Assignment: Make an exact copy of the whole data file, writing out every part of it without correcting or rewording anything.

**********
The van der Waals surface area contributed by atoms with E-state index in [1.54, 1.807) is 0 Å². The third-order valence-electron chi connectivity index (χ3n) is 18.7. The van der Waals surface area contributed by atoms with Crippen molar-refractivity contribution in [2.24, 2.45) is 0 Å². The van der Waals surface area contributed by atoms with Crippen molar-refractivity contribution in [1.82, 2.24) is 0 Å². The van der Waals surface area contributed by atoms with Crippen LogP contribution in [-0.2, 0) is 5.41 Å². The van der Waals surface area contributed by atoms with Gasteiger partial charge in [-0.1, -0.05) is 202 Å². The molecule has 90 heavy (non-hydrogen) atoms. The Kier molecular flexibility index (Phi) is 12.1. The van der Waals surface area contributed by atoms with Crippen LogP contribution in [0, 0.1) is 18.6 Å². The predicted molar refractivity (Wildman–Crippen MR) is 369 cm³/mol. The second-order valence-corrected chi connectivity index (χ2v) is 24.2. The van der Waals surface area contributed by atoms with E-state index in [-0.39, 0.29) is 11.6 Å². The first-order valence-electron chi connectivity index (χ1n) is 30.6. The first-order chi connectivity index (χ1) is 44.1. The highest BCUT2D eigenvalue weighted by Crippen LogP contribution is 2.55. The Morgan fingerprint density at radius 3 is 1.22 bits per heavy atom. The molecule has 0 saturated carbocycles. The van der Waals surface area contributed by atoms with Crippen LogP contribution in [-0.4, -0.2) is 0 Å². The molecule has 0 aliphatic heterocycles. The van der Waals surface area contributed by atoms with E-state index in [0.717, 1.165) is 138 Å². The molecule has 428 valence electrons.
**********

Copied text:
The van der Waals surface area contributed by atoms with E-state index in [1.54, 1.807) is 0 Å². The third-order valence-electron chi connectivity index (χ3n) is 18.7. The van der Waals surface area contributed by atoms with Crippen molar-refractivity contribution in [2.24, 2.45) is 0 Å². The van der Waals surface area contributed by atoms with Crippen molar-refractivity contribution in [1.82, 2.24) is 0 Å². The van der Waals surface area contributed by atoms with Crippen LogP contribution in [-0.2, 0) is 5.41 Å². The van der Waals surface area contributed by atoms with Gasteiger partial charge in [-0.1, -0.05) is 202 Å². The molecule has 90 heavy (non-hydrogen) atoms. The Kier molecular flexibility index (Phi) is 12.1. The van der Waals surface area contributed by atoms with Crippen LogP contribution in [0, 0.1) is 18.6 Å². The predicted molar refractivity (Wildman–Crippen MR) is 369 cm³/mol. The second-order valence-corrected chi connectivity index (χ2v) is 24.2. The van der Waals surface area contributed by atoms with E-state index in [-0.39, 0.29) is 11.6 Å². The first-order valence-electron chi connectivity index (χ1n) is 30.6. The first-order chi connectivity index (χ1) is 44.1. The highest BCUT2D eigenvalue weighted by Crippen LogP contribution is 2.55. The Morgan fingerprint density at radius 3 is 1.22 bits per heavy atom. The molecule has 0 saturated carbocycles. The van der Waals surface area contributed by atoms with Crippen LogP contribution in [-0.4, -0.2) is 0 Å². The molecule has 0 aliphatic heterocycles. The van der Waals surface area contributed by atoms with E-state index in [0.717, 1.165) is 138 Å². The molecule has 428 valence electrons.